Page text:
Young IP Practitioner’s guide to ESG
In recent years, environmental, social and governance (“ESG”) considerations have become increasingly important for Canadian companies and innovators. From consumer demand for increased sustainability, transparency, and social accountability, to investors’ focus on ESG in investment decision-making processes; ESG criteria are now a significant marker for company success. As such, robust ESG practices are imperative for companies in order to manage operational, regulatory, fiduciary, reputational, and innovative risks.
ESG-specific disclosures by Canadian public companies are also becoming the norm. Just recently, the federal government announced that it will be taking further steps to increase mandatory ESG disclosures in certain public sectors. The Government’s budget included a number of measures aimed at accomplishing a net-zero emissions economy, as well as mandatory ESG reporting requirements for federally regulated institutions.
While organizations facing these issues will, more often than not, turn to corporate counsel to get advice on how to ensure legal compliance with various ESG-related requirements, IP professionals should also be prepared to assist clients in managing their ESG strategies when it comes to their IP portfolio. One way IP practitioners can help clients achieve their sustainability goals is to frame some of their analysis using the main three criteria of the ESG framework.
- 1) Environmental Criteria – how is the environment safeguarded by the entity? For instance, some of the questions that may arise when discussing a new brand for a company’s product is whether there are any environmental implications of using said brand. An IP practitioner should try to determine if a brand could be construed as a claim that could have environmental implications. Would consumers be misled into thinking that such a claim is true when it is not? Does the claim constitute greenwashing?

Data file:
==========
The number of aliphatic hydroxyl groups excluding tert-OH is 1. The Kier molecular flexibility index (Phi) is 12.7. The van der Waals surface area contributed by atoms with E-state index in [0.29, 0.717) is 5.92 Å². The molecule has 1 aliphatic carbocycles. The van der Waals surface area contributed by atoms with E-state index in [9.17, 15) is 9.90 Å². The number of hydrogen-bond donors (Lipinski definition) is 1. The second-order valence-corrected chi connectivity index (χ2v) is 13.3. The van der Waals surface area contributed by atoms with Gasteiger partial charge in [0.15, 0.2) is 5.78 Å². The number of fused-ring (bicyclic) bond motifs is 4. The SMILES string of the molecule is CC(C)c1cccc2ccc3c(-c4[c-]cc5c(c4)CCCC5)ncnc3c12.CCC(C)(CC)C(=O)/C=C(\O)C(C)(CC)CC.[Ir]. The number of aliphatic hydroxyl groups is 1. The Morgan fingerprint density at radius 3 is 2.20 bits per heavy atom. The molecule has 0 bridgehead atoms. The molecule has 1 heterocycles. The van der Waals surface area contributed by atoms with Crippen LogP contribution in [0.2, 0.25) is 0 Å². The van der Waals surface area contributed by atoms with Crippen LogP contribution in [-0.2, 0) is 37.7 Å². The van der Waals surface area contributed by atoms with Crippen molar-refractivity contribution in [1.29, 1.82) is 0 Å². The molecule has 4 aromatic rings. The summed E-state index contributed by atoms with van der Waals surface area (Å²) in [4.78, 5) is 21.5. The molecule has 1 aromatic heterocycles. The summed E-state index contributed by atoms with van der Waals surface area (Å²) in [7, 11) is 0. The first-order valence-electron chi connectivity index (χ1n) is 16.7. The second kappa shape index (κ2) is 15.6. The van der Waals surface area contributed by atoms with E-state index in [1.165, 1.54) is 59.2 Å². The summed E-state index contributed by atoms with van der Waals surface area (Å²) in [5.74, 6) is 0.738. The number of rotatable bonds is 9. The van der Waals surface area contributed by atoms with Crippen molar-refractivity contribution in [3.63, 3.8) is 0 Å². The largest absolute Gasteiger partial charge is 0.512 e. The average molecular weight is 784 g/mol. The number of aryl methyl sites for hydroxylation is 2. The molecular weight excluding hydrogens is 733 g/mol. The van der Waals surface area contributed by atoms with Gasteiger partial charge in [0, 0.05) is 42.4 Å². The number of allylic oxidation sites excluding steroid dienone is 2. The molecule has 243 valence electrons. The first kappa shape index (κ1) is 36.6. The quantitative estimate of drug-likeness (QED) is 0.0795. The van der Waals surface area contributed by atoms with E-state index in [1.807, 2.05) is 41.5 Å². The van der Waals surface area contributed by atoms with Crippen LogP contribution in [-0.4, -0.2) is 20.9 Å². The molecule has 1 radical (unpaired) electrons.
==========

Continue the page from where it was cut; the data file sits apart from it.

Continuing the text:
- 2) Social Criteria - how does the entity manage relationships with employees, suppliers, customers, and the communities where it operates? An example of this criteria could be issues surrounding the company’s management of its responsibilities towards employees or contractors and IP rights. Is there an IP transfer policy within a company? How is IP ownership managed? Is there licensing in place? If so, what are the terms of such an arrangement?
- 3) Governance Criteria – how does the entity manage its leadership, audits and internal controls? For instance, it is requisite for companies to have appropriate data protection measures and privacy policies in place. What would be appropriate data storage, transfer and retention practices in different situations? Does the data collected or used by a company meet the requirement of being used for appropriate purposes? How transparent are the company’s practices?
These are just some examples of ESG-related issues that an IP practitioner can face when advising their clients. There are however, many more scenarios that could be considered using the ESG framework. Consequently, an IP professional should be aware of the ESG criteria to help their clients achieve better performance, manage risk, and facilitate sustainable innovation.
 See Government of Canada’s publication: “Environmental, social and corporate governance: The business of doing good”, August 27, 2013, <https://cfs.nrcan.gc.ca/selective-cuttings/59>
 Under Canadian securities legislation, there are currently no separate specific requirements mandating environmental and social disclosures. However, corporate governance disclosure and best practices are governed by Canadian securities legislation. The Canadian Securities Administrators have published guidance to issuers on existing continuous disclosure requirements relating to a broad range of environmental issues: <https://www.osc.ca/sites/default/files/pdfs/irps/csa_20190801_51-358_reporting-of-climate-change-related-risks.pdf>
 Budget 2022, “A Plan to Grow Our Economy and Make Life More Affordable”, <https://budget.gc.ca/2022/report-rapport/chap3-en.html#2022-4>
 See for example, “ESG (Environmental, Social and Governance) A framework for understanding and measuring how sustainably an organization is operating” by Kyle Peterdy, Updated July 7, 2022, Corporate Finance Institute <https://corporatefinanceinstitute.com/resources/knowledge/other/esg-environmental-social-governance/>
The views expressed in this article are those of the author and do not necessarily represent those of the Intellectual Property Institute of Canada (IPIC).